A quarry site in Nevada carries the evolutionary history of a population of stickleback fish that resided there when it was a freshwater lake.
The hominid fossil record of the past six million years gives us surprising insights into the path of human evolution.
The genetic mechanisms by which evolution occurs, and an overview of the evidence for evolutionary theory.
How and why butterflies and fruit flies got their spots, and the fossil record for human evolution.
Comparing features of a 4.4-million-year-old fossil skeleton to those of human and chimpanzee skeletons sheds light on our evolutionary history.
This interactive explores different anatomical features of the human body and what they reveal about the evolutionary history we share with other organisms, including earlier, long-extinct species.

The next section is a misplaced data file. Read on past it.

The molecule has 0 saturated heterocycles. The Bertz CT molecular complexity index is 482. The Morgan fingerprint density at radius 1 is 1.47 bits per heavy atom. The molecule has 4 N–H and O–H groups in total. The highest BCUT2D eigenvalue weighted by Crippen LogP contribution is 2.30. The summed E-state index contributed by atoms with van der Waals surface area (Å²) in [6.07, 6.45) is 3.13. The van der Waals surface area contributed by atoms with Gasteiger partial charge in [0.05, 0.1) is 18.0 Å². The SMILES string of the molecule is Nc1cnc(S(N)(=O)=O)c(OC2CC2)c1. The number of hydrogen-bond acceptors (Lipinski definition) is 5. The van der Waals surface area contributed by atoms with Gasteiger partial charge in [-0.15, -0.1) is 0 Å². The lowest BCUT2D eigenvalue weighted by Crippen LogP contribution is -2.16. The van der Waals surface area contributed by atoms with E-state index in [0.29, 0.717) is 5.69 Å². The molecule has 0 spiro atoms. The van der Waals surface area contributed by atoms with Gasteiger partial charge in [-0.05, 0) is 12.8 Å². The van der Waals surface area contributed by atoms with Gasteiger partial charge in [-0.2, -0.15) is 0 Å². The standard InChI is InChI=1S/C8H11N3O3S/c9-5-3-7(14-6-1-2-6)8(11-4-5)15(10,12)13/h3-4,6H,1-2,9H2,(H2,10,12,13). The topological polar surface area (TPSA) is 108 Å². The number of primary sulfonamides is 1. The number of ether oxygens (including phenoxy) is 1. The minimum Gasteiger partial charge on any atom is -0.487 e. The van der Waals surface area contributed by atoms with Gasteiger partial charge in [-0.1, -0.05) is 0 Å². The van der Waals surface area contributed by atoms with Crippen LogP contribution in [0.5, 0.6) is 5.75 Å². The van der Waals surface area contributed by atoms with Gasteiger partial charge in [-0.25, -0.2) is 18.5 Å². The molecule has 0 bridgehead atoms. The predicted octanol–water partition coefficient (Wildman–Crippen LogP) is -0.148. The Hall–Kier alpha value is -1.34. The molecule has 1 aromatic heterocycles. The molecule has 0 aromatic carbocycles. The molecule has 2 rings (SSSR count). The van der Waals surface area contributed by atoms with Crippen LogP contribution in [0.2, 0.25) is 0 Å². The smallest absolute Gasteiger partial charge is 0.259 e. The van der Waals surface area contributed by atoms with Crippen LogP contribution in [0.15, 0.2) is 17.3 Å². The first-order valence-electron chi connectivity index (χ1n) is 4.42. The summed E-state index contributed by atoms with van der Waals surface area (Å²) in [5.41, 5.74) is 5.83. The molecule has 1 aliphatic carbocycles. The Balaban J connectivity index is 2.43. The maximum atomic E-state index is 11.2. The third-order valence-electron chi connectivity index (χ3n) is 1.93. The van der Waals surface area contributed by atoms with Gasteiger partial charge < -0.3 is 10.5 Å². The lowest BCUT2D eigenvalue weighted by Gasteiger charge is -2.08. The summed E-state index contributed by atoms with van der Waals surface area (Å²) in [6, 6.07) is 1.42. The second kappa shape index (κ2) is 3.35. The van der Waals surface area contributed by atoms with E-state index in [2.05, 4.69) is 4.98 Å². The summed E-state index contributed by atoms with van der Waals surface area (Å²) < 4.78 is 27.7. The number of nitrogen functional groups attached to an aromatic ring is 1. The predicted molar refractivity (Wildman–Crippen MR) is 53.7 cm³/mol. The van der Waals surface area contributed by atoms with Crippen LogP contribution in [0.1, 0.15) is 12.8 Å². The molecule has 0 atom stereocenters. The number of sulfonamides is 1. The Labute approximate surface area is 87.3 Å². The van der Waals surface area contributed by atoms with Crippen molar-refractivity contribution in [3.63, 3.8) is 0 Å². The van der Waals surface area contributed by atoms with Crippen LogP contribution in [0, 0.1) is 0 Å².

One of the most exciting discoveries in the long history of fossil exploration is Tiktaalik, a creature with a mix of features common to fish and four-legged animals, or tetrapods.
Tiktaalik roseae, also known as the “fishapod,” is an animal that lived about 375 million years ago, with features of fish and four-legged animals.
The following classroom-ready resources complement Great Transitions: The Origin of Tetrapods, which tells the story of the discovery of Tiktaalik, a creature with features common to fish and four-legged animals, or tetrapods.
The skull of Zinjanthropus is one of the first early hominid fossils found in Africa and provides essential clues in the story of human evolution.
A reconstruction of Anchiornis huxleyi, a feathered dinosaur that is part of the ancestral lineage of birds.
Which traits distinguish humans from other primates? When and where did these traits evolve? Analysis of the major fossil finds from Africa, dating back to 4.4 million years ago, provides answers to these questions and reveal the history of our evolutionary origins.